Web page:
Polygamy and theological education

Polygamy and theological education

I am pretty sure you have not read anything with this title before, so it requires some justification.

There are two main lines of attitude to polygamy in mission studies. The older missionary practice is to refuse baptism and the lord’s supper to those in Africa with more than one wife, viewing polygamy as a form of adultery. A newer line is to see polygamy as something deeply rooted in a particular cultural view of marriage (such as in Walter Trobisch’s My wife made me a polygamist) and see it as something which can be dealt with not as an issue of repentance but as a slow process of societal and personal change, not a barrier to conversion and acceptance.

Charles Kraft, who worked among the Higi people in West Africa notes that only polygamists are accepted as mature men in that tribe and so should even be considered for church eldership. The apostle Paul seems to suggest otherwise in his situation, saying that elders should be the husband of one wife, but this assumes polygamy was tolerated by Paul in the church but not the eldership. Indeed, God tolerated it for a long time in his people in Old Testament times and someone like David who was a man after God’s own heart was a polygamist.

I am not advocating polygamy or practicing polygamists entering seminary (see below). And I understand that this post significantly simplifies a complex biblical and ecclesiastical issue for our African brothers and sisters. We should note that those mentioned above would see God’s great purpose as one man one wife. But Kraft (and seemingly scripture) see it as an intermediate issue – something to be worked on and put right over time but not something that will interfere with acceptance.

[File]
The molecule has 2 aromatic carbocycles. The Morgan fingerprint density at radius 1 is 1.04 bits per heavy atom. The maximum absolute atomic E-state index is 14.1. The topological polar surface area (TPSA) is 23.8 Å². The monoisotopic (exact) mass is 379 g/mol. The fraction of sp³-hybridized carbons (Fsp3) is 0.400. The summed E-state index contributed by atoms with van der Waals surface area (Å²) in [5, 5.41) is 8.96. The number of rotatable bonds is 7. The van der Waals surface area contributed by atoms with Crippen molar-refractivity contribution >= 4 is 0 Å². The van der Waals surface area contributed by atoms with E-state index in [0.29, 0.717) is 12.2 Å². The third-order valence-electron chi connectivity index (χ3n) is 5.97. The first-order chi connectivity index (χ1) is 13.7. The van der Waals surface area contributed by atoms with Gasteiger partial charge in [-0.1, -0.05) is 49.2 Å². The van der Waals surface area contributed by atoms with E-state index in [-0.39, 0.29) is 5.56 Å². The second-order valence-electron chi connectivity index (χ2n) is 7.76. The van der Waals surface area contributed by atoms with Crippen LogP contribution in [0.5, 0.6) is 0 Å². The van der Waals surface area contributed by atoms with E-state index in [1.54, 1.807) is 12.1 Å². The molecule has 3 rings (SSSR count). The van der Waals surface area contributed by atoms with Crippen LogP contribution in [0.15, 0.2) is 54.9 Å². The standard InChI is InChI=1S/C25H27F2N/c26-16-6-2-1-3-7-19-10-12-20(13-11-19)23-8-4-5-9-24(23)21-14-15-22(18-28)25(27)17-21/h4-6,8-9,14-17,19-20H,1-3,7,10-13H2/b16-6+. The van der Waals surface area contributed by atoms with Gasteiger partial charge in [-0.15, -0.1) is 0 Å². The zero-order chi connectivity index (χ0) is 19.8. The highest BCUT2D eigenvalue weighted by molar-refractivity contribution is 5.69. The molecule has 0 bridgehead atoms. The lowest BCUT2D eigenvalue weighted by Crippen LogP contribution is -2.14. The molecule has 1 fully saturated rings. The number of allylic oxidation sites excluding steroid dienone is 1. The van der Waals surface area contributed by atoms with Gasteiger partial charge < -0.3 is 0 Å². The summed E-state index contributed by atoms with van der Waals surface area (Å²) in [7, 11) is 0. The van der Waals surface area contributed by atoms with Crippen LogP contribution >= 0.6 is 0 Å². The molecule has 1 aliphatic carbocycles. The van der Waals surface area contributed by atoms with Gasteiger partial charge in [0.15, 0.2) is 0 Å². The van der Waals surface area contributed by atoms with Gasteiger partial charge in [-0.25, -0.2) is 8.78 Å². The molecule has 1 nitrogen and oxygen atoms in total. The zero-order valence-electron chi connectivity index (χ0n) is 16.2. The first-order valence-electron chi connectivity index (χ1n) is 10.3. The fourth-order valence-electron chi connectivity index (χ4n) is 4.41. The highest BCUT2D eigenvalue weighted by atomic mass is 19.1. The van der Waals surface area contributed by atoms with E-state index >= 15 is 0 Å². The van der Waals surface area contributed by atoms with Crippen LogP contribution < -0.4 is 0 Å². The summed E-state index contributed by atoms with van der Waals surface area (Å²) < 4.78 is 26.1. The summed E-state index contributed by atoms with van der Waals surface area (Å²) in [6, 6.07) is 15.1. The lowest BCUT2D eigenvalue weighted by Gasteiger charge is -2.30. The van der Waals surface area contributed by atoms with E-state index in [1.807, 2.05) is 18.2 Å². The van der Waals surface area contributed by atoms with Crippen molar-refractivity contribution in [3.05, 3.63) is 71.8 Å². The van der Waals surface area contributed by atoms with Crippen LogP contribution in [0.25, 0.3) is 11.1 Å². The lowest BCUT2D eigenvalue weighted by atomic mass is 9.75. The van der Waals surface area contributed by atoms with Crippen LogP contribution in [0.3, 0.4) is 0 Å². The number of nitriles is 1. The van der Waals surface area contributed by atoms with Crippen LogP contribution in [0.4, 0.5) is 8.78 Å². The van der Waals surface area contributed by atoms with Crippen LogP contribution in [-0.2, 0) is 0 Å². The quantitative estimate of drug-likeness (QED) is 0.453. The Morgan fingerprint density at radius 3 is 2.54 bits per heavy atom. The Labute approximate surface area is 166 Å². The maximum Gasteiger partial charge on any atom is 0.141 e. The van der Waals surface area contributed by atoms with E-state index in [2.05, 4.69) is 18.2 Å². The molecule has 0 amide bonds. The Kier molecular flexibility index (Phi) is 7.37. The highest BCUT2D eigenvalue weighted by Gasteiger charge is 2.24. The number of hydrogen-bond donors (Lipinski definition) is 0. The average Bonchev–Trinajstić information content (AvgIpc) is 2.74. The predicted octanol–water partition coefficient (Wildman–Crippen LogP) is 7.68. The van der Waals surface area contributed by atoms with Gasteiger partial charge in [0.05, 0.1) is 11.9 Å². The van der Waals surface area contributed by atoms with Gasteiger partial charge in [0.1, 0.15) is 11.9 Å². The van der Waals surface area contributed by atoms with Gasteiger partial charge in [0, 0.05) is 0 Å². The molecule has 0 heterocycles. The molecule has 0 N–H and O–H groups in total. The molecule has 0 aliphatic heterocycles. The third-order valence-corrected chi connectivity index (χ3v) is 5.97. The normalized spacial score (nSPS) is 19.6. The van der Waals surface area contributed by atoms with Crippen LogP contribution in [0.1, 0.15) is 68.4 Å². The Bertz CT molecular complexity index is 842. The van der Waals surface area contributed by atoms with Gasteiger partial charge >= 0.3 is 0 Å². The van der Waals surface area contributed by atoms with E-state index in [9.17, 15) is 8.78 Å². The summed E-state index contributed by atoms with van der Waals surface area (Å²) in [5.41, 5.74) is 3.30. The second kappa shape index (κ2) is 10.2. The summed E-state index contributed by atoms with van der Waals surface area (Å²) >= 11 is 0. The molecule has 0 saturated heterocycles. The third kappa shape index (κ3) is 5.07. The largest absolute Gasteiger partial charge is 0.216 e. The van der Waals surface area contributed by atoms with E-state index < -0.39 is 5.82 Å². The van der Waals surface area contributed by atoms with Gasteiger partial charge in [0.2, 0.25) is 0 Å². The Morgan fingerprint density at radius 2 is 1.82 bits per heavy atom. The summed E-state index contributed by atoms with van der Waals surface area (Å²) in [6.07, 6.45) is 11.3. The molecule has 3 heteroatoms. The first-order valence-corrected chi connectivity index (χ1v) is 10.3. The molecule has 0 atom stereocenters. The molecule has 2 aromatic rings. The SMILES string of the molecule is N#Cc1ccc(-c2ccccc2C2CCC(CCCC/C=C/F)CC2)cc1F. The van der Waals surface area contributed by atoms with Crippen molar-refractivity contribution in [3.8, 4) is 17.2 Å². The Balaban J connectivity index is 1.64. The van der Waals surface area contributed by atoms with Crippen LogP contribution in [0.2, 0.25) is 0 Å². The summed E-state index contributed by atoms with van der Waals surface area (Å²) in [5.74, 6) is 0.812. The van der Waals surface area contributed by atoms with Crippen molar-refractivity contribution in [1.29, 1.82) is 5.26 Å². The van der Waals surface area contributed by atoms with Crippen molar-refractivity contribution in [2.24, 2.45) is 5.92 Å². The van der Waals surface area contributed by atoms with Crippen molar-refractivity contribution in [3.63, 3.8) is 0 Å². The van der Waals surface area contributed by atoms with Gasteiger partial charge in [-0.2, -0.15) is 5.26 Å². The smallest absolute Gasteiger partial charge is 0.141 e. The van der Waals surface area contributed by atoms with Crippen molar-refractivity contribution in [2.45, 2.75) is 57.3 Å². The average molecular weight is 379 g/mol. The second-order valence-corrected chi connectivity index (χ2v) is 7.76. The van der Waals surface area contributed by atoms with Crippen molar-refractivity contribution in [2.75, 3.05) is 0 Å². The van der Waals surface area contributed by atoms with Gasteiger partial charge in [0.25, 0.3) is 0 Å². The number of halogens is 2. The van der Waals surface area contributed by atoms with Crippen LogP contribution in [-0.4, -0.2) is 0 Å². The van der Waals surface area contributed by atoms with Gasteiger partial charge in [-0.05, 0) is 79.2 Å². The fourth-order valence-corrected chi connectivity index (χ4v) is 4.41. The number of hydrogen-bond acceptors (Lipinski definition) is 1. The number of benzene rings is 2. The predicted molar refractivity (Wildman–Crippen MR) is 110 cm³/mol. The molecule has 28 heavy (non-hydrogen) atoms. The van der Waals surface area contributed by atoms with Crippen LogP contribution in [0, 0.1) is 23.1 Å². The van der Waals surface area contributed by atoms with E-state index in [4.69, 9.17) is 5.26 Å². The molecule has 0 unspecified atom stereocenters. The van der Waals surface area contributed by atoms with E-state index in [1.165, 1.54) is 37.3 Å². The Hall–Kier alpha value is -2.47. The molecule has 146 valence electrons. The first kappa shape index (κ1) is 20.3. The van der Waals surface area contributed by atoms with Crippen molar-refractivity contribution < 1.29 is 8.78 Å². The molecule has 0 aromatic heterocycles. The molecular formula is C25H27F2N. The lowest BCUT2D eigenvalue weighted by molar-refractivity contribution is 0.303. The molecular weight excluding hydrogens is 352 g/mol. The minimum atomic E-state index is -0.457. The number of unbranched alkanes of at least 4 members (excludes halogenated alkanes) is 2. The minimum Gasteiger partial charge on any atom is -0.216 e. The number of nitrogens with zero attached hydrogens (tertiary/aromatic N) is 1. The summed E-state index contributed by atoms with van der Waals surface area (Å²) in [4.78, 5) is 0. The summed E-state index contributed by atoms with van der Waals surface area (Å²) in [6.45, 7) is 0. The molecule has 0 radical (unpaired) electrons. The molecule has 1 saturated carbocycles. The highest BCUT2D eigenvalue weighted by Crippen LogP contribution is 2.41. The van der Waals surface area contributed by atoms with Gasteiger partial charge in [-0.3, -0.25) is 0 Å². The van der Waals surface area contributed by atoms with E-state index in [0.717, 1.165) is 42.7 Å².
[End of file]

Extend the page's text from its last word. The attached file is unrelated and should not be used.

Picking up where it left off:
And theological education? How much do students need to be like us and have taken the same sort of life decisions before we accept them? Do we have a genuinely diverse student body? Are we willing to believe in intermediate issues to be dealt with after acceptance?

Our statements of faith tend to be quite basic and fundamental, many people not at all like us could sign them without reservations. But there is another factor present in acceptance; the sociological, cultural and ecclesiological patterns of thought and action superimposed on our basic beliefs that define our community as much as the doctrine. These are the factors which tend to produce a remarkably homogenous student body, who mostly dress the same, think the same, act the same, have the same lifestyle, are often from the same socioeconomic group and come from the same sort of churches.

I do understand that those training for leadership in God’s church need higher and more precise standards than others – as Paul’s distinction on polygamy would suggest – but there are many intermediate issues that we have wrongly elevated to acceptance issues. They would include all secondary issues of doctrine, some lifestyles, some attitudes and some practices; those things (and people) Paul would be happy to lump into the category “let each be fully persuaded in his own mind” and “accept one another as Christ has accepted you” (Romans 14 &15) – at least until people see clearer.

Homogenous student bodies make for an easier teaching job but come with a less exciting classroom.

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One Comment on “Polygamy and theological education”

  1. KiwiAllan Says:

    I appreciate your phrase ‘intermediate issues’, Graham. A bit like “unity in necessary things; freedom in doubtful things; love in all things”… and with a peculiar (and often frustrating) twist for the theological education setting.

    Thanks for the stimulation.


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